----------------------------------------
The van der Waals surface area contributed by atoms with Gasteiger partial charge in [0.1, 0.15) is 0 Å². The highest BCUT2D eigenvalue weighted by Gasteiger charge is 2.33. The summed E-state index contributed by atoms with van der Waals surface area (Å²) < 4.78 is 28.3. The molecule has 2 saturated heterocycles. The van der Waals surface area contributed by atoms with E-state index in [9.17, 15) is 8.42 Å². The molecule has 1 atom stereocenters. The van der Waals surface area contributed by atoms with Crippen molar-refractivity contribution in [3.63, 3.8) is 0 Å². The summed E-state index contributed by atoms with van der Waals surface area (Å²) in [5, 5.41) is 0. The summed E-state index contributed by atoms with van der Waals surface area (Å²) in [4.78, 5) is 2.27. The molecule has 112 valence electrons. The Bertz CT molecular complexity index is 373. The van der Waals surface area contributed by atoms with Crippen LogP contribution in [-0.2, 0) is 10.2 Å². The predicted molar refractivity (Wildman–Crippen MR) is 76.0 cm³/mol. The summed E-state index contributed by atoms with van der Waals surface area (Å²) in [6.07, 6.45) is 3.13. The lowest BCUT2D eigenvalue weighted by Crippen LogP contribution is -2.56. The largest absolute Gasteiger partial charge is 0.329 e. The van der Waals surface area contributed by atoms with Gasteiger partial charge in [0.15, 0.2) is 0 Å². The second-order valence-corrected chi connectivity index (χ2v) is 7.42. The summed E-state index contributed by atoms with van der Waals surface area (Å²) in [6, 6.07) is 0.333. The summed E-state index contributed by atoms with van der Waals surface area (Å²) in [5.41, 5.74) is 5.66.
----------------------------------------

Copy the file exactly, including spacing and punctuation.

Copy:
The van der Waals surface area contributed by atoms with Gasteiger partial charge in [0.1, 0.15) is 0 Å². The highest BCUT2D eigenvalue weighted by Gasteiger charge is 2.33. The summed E-state index contributed by atoms with van der Waals surface area (Å²) < 4.78 is 28.3. The molecule has 2 saturated heterocycles. The van der Waals surface area contributed by atoms with E-state index in [9.17, 15) is 8.42 Å². The molecule has 1 atom stereocenters. The van der Waals surface area contributed by atoms with Crippen molar-refractivity contribution in [3.63, 3.8) is 0 Å². The summed E-state index contributed by atoms with van der Waals surface area (Å²) in [5, 5.41) is 0. The summed E-state index contributed by atoms with van der Waals surface area (Å²) in [4.78, 5) is 2.27. The molecule has 112 valence electrons. The Bertz CT molecular complexity index is 373. The van der Waals surface area contributed by atoms with Crippen LogP contribution in [-0.2, 0) is 10.2 Å². The predicted molar refractivity (Wildman–Crippen MR) is 76.0 cm³/mol. The summed E-state index contributed by atoms with van der Waals surface area (Å²) in [6.07, 6.45) is 3.13. The lowest BCUT2D eigenvalue weighted by Crippen LogP contribution is -2.56. The largest absolute Gasteiger partial charge is 0.329 e. The van der Waals surface area contributed by atoms with Gasteiger partial charge in [0.15, 0.2) is 0 Å². The second-order valence-corrected chi connectivity index (χ2v) is 7.42. The summed E-state index contributed by atoms with van der Waals surface area (Å²) in [6, 6.07) is 0.333. The summed E-state index contributed by atoms with van der Waals surface area (Å²) in [5.41, 5.74) is 5.66.